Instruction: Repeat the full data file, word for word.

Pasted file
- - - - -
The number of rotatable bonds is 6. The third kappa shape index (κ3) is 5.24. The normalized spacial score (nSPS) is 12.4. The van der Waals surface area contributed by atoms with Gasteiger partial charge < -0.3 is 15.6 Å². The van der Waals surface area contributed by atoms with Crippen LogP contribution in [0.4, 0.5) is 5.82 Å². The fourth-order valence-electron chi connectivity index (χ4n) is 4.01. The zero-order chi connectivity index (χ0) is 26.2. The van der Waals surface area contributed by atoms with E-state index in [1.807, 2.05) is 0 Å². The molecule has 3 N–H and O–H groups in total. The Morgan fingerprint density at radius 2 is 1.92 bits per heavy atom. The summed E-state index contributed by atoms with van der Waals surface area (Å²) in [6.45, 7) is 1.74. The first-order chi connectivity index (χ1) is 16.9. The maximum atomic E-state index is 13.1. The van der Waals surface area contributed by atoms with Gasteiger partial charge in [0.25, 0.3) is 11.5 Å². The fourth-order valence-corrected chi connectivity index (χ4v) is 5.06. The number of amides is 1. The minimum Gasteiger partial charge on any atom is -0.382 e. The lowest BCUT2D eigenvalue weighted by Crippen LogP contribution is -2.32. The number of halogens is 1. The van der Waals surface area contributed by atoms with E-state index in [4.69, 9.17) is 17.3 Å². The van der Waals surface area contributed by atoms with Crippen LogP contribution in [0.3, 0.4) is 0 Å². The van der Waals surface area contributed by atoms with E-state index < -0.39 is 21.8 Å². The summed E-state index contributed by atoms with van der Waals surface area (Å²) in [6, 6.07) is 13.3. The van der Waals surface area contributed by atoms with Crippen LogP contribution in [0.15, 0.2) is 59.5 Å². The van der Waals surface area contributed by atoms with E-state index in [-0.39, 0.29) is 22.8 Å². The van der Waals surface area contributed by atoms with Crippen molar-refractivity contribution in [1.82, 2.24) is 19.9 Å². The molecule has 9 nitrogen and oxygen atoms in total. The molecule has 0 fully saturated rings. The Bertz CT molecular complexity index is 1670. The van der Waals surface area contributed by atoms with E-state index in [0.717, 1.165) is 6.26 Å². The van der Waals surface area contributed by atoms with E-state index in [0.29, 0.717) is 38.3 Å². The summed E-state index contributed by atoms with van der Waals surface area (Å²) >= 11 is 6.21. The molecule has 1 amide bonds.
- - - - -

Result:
The number of rotatable bonds is 6. The third kappa shape index (κ3) is 5.24. The normalized spacial score (nSPS) is 12.4. The van der Waals surface area contributed by atoms with Gasteiger partial charge < -0.3 is 15.6 Å². The van der Waals surface area contributed by atoms with Crippen LogP contribution in [0.4, 0.5) is 5.82 Å². The fourth-order valence-electron chi connectivity index (χ4n) is 4.01. The zero-order chi connectivity index (χ0) is 26.2. The van der Waals surface area contributed by atoms with E-state index in [1.807, 2.05) is 0 Å². The molecule has 3 N–H and O–H groups in total. The Morgan fingerprint density at radius 2 is 1.92 bits per heavy atom. The summed E-state index contributed by atoms with van der Waals surface area (Å²) in [6.45, 7) is 1.74. The first-order chi connectivity index (χ1) is 16.9. The maximum atomic E-state index is 13.1. The van der Waals surface area contributed by atoms with Gasteiger partial charge in [0.25, 0.3) is 11.5 Å². The fourth-order valence-corrected chi connectivity index (χ4v) is 5.06. The number of amides is 1. The minimum Gasteiger partial charge on any atom is -0.382 e. The lowest BCUT2D eigenvalue weighted by Crippen LogP contribution is -2.32. The number of halogens is 1. The van der Waals surface area contributed by atoms with E-state index in [4.69, 9.17) is 17.3 Å². The van der Waals surface area contributed by atoms with Crippen LogP contribution in [0.3, 0.4) is 0 Å². The van der Waals surface area contributed by atoms with E-state index < -0.39 is 21.8 Å². The summed E-state index contributed by atoms with van der Waals surface area (Å²) in [6, 6.07) is 13.3. The van der Waals surface area contributed by atoms with Crippen LogP contribution in [0.15, 0.2) is 59.5 Å². The van der Waals surface area contributed by atoms with E-state index in [-0.39, 0.29) is 22.8 Å². The van der Waals surface area contributed by atoms with Crippen molar-refractivity contribution in [1.82, 2.24) is 19.9 Å². The molecule has 9 nitrogen and oxygen atoms in total. The molecule has 0 fully saturated rings. The Bertz CT molecular complexity index is 1670. The van der Waals surface area contributed by atoms with E-state index in [0.717, 1.165) is 6.26 Å². The van der Waals surface area contributed by atoms with E-state index in [0.29, 0.717) is 38.3 Å². The summed E-state index contributed by atoms with van der Waals surface area (Å²) >= 11 is 6.21. The molecule has 1 amide bonds.